Interviewed November 2011
Normando Hernández is an independent journalist who has dedicated his career to providing alternative sources of news and information in Cuba. In 1999, he co-founded the Cuban Foundation for Human Rights, and in 2000, he established the Camaguey Association of Journalists, the first independent organization in Camaguey province since 1959. Declared a “prisoner of conscience” by Amnesty International following Cuba’s “Black Spring” (2003–2010), during which dozens of dissidents and journalists were imprisoned for their activism, Mr. Hernández was exiled to Spain in 2010 and has since resettled in the United States.
The author of numerous articles and publications, including the book El Arte de la Tortura: Memorias de un Ex Prisionero de Conciencia Cubano (The Art of Torture: Memories of a Former Cuban Prisoner of Conscience, 2010), he has received several journalism and human rights awards, including the Norwegian Writers Association’s Freedom of Expression Award (2009), the PEN American Center’s PEN/Barbara Goldsmith Freedom to Write Award (2007), and a special mention by the Inter-American Press Association for excellence in journalism (2003). Mr. Hernández is currently a Reagan-Fascell Fellow at the National Endowment for Democracy, where he is examining the Cuban communications monopoly and considering strategies by which independent journalists may combat totalitarianism.
There have always been public figures who have inspired me. One of these figures is a man from this country: Martin Luther King, Jr. I also have a dream like Martin Luther King, Jr. I have a dream that these atrocities that occurred in my country, that I just mentioned would end. I dream of freedom of the press and of thoughts. For the freedom of speech for my people. I dream of the freedom of assembly enjoyed in this country and other countries of the world can exist inside of Cuba. To establish their companies, their businesses.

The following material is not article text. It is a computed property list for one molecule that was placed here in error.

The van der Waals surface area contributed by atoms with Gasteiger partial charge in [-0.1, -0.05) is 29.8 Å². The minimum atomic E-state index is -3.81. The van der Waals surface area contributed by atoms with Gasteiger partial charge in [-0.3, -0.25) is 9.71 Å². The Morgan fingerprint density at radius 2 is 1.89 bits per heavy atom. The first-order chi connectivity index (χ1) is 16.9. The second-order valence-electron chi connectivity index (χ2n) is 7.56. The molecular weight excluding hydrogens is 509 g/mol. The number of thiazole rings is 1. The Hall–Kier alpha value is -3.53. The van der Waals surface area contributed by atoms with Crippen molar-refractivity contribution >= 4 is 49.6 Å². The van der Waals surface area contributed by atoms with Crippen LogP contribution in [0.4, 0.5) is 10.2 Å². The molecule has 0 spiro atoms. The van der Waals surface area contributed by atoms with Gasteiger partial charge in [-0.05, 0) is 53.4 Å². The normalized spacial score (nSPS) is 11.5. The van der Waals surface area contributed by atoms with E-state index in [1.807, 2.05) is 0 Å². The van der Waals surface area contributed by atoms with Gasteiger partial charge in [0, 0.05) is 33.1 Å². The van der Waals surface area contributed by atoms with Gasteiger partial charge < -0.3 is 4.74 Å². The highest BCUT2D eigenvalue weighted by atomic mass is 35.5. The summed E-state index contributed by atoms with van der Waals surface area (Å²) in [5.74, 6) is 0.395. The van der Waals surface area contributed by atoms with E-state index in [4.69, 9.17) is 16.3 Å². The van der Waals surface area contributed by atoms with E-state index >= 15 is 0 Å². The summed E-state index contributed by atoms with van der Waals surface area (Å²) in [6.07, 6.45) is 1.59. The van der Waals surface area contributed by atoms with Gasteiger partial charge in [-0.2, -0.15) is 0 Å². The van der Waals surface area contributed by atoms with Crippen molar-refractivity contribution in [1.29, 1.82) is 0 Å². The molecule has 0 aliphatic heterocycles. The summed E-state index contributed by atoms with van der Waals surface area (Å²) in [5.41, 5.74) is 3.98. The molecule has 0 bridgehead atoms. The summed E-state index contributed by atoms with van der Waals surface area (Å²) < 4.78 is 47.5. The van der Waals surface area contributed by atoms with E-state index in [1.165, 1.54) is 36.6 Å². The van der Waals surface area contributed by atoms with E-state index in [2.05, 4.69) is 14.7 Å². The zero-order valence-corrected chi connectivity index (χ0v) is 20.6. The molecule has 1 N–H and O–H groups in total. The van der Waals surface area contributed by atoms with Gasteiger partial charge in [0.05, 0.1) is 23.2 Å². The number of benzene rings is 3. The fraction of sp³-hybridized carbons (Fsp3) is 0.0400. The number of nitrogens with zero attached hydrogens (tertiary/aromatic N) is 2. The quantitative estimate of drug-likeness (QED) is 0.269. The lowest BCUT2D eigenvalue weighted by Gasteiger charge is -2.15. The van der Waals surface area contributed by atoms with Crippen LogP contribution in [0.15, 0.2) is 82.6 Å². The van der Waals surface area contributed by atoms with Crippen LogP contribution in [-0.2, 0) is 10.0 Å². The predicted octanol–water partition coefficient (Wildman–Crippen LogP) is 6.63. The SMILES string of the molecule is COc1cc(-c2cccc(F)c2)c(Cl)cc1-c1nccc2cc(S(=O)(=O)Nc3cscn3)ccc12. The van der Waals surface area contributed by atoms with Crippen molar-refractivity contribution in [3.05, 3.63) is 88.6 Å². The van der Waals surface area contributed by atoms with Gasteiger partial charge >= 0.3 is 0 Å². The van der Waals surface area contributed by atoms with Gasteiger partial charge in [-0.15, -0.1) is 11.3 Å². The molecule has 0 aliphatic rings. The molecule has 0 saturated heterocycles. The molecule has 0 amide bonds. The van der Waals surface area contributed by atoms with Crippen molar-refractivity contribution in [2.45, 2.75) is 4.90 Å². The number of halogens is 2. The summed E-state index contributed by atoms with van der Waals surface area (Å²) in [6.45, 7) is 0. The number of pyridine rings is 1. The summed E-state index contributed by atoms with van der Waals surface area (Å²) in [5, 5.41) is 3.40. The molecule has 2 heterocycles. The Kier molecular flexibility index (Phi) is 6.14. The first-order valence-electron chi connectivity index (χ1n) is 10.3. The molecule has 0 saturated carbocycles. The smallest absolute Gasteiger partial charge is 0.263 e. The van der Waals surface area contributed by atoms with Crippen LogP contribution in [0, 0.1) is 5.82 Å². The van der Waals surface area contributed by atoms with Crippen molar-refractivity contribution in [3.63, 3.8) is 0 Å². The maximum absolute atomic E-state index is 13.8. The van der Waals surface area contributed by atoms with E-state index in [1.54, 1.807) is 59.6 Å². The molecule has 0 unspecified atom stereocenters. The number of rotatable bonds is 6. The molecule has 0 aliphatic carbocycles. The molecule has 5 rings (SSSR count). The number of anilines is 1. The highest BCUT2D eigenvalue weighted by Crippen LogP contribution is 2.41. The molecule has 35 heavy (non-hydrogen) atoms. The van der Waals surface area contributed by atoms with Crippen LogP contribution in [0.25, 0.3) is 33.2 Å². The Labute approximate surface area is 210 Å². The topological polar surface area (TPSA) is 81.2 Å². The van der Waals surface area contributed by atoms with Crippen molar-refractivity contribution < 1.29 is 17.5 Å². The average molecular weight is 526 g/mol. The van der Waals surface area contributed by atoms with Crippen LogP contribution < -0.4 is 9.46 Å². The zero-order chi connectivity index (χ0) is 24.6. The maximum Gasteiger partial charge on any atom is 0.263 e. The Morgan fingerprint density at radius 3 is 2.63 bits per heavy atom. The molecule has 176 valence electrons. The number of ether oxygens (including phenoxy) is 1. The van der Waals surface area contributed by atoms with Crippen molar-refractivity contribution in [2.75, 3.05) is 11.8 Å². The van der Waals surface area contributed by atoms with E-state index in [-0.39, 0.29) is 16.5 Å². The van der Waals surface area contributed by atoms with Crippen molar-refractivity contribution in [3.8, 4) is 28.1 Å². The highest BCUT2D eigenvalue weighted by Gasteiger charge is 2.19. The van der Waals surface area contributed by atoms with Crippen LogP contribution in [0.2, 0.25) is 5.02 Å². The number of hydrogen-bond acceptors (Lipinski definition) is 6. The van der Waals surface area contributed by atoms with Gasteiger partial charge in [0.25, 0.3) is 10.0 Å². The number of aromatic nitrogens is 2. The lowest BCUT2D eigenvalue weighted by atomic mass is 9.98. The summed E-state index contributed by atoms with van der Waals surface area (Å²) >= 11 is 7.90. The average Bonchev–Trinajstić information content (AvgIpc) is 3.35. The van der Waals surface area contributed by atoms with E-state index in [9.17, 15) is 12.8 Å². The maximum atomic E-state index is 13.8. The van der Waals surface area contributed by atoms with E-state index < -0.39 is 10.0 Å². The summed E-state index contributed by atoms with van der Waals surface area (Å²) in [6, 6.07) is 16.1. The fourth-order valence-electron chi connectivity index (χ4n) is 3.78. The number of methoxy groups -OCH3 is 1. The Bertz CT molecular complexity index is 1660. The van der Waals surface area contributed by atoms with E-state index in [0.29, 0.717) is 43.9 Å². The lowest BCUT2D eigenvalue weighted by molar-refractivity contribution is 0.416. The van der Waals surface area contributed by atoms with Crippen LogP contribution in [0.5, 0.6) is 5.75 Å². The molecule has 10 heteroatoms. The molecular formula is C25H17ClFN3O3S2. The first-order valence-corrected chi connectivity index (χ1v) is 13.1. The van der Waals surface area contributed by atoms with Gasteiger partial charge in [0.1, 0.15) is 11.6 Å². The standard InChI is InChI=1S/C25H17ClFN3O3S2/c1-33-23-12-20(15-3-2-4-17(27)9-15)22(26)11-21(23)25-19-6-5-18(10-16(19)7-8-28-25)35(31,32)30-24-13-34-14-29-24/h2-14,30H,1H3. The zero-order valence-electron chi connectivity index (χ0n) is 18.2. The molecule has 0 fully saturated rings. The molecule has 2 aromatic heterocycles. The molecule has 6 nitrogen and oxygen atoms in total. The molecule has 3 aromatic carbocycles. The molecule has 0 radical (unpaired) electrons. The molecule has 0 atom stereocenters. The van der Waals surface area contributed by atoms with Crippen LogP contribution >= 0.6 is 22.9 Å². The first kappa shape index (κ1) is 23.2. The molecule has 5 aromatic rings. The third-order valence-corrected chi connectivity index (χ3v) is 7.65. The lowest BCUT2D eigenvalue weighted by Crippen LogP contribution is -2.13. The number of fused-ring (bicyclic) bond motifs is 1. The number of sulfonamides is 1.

I dream of the massive elimination of distinctions based on political, ideological, and economic motives and of any other form of discrimination that exists in my country. I dream of justice for those thousands of people executed inside of Cuba, to the thousands of people who have been unjustly imprisoned. For the thousands of people who have been exiled. I dream for justice for Orlando Zapata Tamayo, Laura Pollan. I dream of liberty, plurality, diversity, and democracy for my Cuba.
Cuba, a country of 11.4 million people in the northern Caribbean, is governed by a totalitarian state led by Raul Castro who serves as chief of state and commander in chief of the armed forces. Fidel Castro, who ruled the country for 49 years before formally relinquishing power to his brother in 2008, remains the First Secretary of the Communist Party, which is recognized by the Cuban constitution as the only legal political party and “the superior leading force of society and of the state.”
The Cuban government denies or severely constrains the rights to freedom of expression, peaceful assembly, association, movement, and religion. The government and the Communist Party control all news media, and the government routinely harasses and detains its critics, particularly those who advocate democracy and respect for human rights. Government action against dissidents often takes the form of “spontaneous” attacks by regime-organized mobs. Prison conditions are harsh and often life threatening, and the courts operate as instruments of the Communist Party rather than conducting fair trials.